Yes, I love noodles and pasta more than I love any other carb. Since I was four, Tanuki udon was one of my favorites. So it evolved to almost all kinds of noodles: pasta, hand-pulled noodles, rice noodles, instant noodles, udon, soba, ramen, and shirataki noodles. If I would never get fat and too full, I would eat noodles.
Anyway, as a result, I kept experimenting with it during my free time. I put them in soup, tossed them in hot oil, I deep-fried them, put them in omelets, baked them, and even made them from scratch. Udon tops the list of my favorite noodles because of the nice chewiness that I get from them. I also liked the way that it can be so simple in a clear broth, but it’s so flexible that you can toss different flavors into it. So I am sharing with you one of my personal creations, as well as some tips for cooking and buying udon.
This dish is the fruit of all my previous undocumented experiences of experimenting in the kitchen and is something that I haven’t researched on—only tested and perfected in the kitchen. The miso lends a salty flavor with some depth from the fermentation, coupled with the rich flavor of the butter, and a slight sweetness from the mirin. You also get a good punch of umami from the shitake mushrooms and the dashi, which when all combined, results into having most of your palate sing.
Mushrooms and Scallions in Miso Butter Yaki Udon
Prep time: 5 minutes
Cook time: 10 minutes
- Six Shitake Mushrooms, sliced (I used dried shitake and rehydrated them overnight), you can also add other mushrooms [enoki, straw, etc.] all amounting to about a cup.
- ¼ cup of mushroom water (from rehydrating the shitake. If you don’t have this, just use regular water)
- ¼ kilo squid (or any seafood), chopped
- ¼ cup dashi broth or 1 teaspoon of hondashi granules
- 1 teaspoon Japanese dark miso paste
- 2-3 tablespoons tablespoon soy sauce (use 1 tablespoon superior dark soy sauce and 1-2 tablespoons regular soy sauce if you want a darker color)
- 2 tablespoons mirin
- 1/2 cup of scallions, sliced
- 1 tablespoon of garlic
- 1-2 tablespoons of butter
- 1 tablespoon vegetable oil
- 2-3 packs of udon noodles, cooked according to package directions, then drained of the water.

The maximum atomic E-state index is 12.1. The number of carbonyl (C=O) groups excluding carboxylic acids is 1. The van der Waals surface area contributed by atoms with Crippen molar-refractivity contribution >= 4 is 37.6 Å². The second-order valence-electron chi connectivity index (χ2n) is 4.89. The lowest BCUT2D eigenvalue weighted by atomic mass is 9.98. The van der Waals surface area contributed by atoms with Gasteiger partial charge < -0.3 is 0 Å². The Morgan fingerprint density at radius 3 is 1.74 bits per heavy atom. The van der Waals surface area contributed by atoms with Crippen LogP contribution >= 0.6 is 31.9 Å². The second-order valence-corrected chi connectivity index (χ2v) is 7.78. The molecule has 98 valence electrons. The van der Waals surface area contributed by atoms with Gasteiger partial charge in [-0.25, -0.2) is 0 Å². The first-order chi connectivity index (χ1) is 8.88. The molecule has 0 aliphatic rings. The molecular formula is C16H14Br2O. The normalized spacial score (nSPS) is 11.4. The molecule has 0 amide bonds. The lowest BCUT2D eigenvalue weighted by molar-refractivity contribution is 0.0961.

- Optional: all-purpose cream or full cream milk, for balancing out the flavor and for thickening, if it is needed.
- Melt the butter with the vegetable oil (to prevent burning/browning).
- Saute the garlic and half the scallions until fragrant, then add in the mushrooms.
- Add the soy sauce, dashi broth/hondashi granules, mirin, and mushroom water (if you are using it) and simmer on low medium heat for 5 minutes or until bubbles appear on the sides of the pan/pot.
- Add in the seafood and toss until seafood is cooked.
- Once seafood is cooked, lower the heat before adding the miso paste.
- Add the miso paste and dissolve it in the sauce.
- Taste to see if the broth is too salty, and check for consistency. If the sauce is quite watery or the broth is too salty, add all-purpose cream or full cream milk, one tablespoon at a time until you reach the right balance the flavor and consistency. This also further brings out the buttery taste.
- To check the consistency of the sauce, test it: Coat the back of the spoon with the sauce and run your finger through the back of the spoon—if the shape of the track stays put and no sauce overruns it, your sauce is ready. For this sauce, it should still be a little translucent.
- Toss in the udon noodles and add the rest of the scallions for garnish. You can also top your udon with bonito flakes and sesame seeds.
Udon Cooking Tips: Different Types of Udon
There are different types of udon that you can buy from the market and different treatments for each one. I personally like using fresh udon because it has the best consistency needed for most dishes, and absorbs flavor well. The second runner up goes to frozen, which I love using in soups. Dried udon is my least favorite—but for those who prefer a more al dente, pasta-like texture, the dried variant is for you.
If you’re using dried udon noodles (they come from a package like pasta), check for sodium content as these can get quite salty, depending on the manufacturer. If it’s unsalted, you can cook the udon according to instructions in salted water (usually about 8 minutes or less). The consistency though is like spaghetti, unlike its fresh and frozen counterparts.
I read somewhere before that you can make it a bit chewier like fresh noodles by adding cold water again to the pot after putting the noodles in the boiling water, then bring to a boil, then adding another cup of cold water and bring to a boil again until the recommended cook time is over. However, I have not tested this yet, so proceed with caution.
If you’re using fresh udon noodles, cook your soup or sauce first before cooking your noodles. I don’t like dropping the noodles straight into my soup because the soup usually becomes murky and starchy, and the taste of the soup becomes different as well. The best way to do this is to cook it in a separate pot of boiling water (no salt) for about 1-2 minutes, then drain the water. I usually run this through cold water as well to prevent overcooking, and to remove the surface starch. This prevents them from sticking together and feeling starchy in the soup. Then, drain these noodles well before adding to your sauce/soup.
Frozen udon lends a similar springy texture like fresh udon, but can hold more water than usual. In my experience, it’s best used in soups because it has the least tendency to get starchy or overcooked. If you’re using frozen udon for a yaki udon recipe, allot a longer time to drain it before putting in the sauce as it tends to get too watery.